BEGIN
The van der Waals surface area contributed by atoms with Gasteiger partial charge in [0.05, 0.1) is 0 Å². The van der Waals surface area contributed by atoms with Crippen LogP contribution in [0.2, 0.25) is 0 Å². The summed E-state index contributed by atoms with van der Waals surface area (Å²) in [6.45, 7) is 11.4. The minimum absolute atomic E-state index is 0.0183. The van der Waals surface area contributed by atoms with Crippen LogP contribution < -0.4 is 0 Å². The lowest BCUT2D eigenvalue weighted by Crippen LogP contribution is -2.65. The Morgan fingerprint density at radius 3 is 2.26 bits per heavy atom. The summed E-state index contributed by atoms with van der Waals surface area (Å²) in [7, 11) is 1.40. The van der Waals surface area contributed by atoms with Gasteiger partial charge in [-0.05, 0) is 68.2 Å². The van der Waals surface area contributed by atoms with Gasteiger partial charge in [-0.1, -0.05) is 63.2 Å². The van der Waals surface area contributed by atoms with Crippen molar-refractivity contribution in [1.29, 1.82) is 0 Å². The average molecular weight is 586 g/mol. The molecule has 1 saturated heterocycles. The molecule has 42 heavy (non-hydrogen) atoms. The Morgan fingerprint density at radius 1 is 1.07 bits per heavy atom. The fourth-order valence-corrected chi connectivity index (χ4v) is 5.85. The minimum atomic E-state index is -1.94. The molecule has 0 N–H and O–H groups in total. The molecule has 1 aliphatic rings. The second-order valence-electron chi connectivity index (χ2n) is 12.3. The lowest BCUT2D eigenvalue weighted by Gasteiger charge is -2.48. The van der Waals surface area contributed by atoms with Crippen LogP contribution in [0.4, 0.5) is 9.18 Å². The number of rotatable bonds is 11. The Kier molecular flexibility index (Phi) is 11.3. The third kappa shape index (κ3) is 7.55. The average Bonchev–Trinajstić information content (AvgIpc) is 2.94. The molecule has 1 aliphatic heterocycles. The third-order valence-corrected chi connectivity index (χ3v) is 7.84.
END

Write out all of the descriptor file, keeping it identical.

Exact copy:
The van der Waals surface area contributed by atoms with Gasteiger partial charge in [0.05, 0.1) is 0 Å². The van der Waals surface area contributed by atoms with Crippen LogP contribution in [0.2, 0.25) is 0 Å². The summed E-state index contributed by atoms with van der Waals surface area (Å²) in [6.45, 7) is 11.4. The minimum absolute atomic E-state index is 0.0183. The van der Waals surface area contributed by atoms with Crippen LogP contribution < -0.4 is 0 Å². The lowest BCUT2D eigenvalue weighted by Crippen LogP contribution is -2.65. The Morgan fingerprint density at radius 3 is 2.26 bits per heavy atom. The summed E-state index contributed by atoms with van der Waals surface area (Å²) in [7, 11) is 1.40. The van der Waals surface area contributed by atoms with Gasteiger partial charge in [-0.05, 0) is 68.2 Å². The van der Waals surface area contributed by atoms with Gasteiger partial charge in [-0.1, -0.05) is 63.2 Å². The van der Waals surface area contributed by atoms with Crippen molar-refractivity contribution in [1.29, 1.82) is 0 Å². The average molecular weight is 586 g/mol. The molecule has 1 saturated heterocycles. The molecule has 42 heavy (non-hydrogen) atoms. The Morgan fingerprint density at radius 1 is 1.07 bits per heavy atom. The fourth-order valence-corrected chi connectivity index (χ4v) is 5.85. The minimum atomic E-state index is -1.94. The molecule has 0 N–H and O–H groups in total. The molecule has 1 aliphatic rings. The second-order valence-electron chi connectivity index (χ2n) is 12.3. The lowest BCUT2D eigenvalue weighted by Gasteiger charge is -2.48. The van der Waals surface area contributed by atoms with Crippen LogP contribution in [0.4, 0.5) is 9.18 Å². The number of rotatable bonds is 11. The Kier molecular flexibility index (Phi) is 11.3. The third kappa shape index (κ3) is 7.55. The average Bonchev–Trinajstić information content (AvgIpc) is 2.94. The molecule has 1 aliphatic heterocycles. The third-order valence-corrected chi connectivity index (χ3v) is 7.84.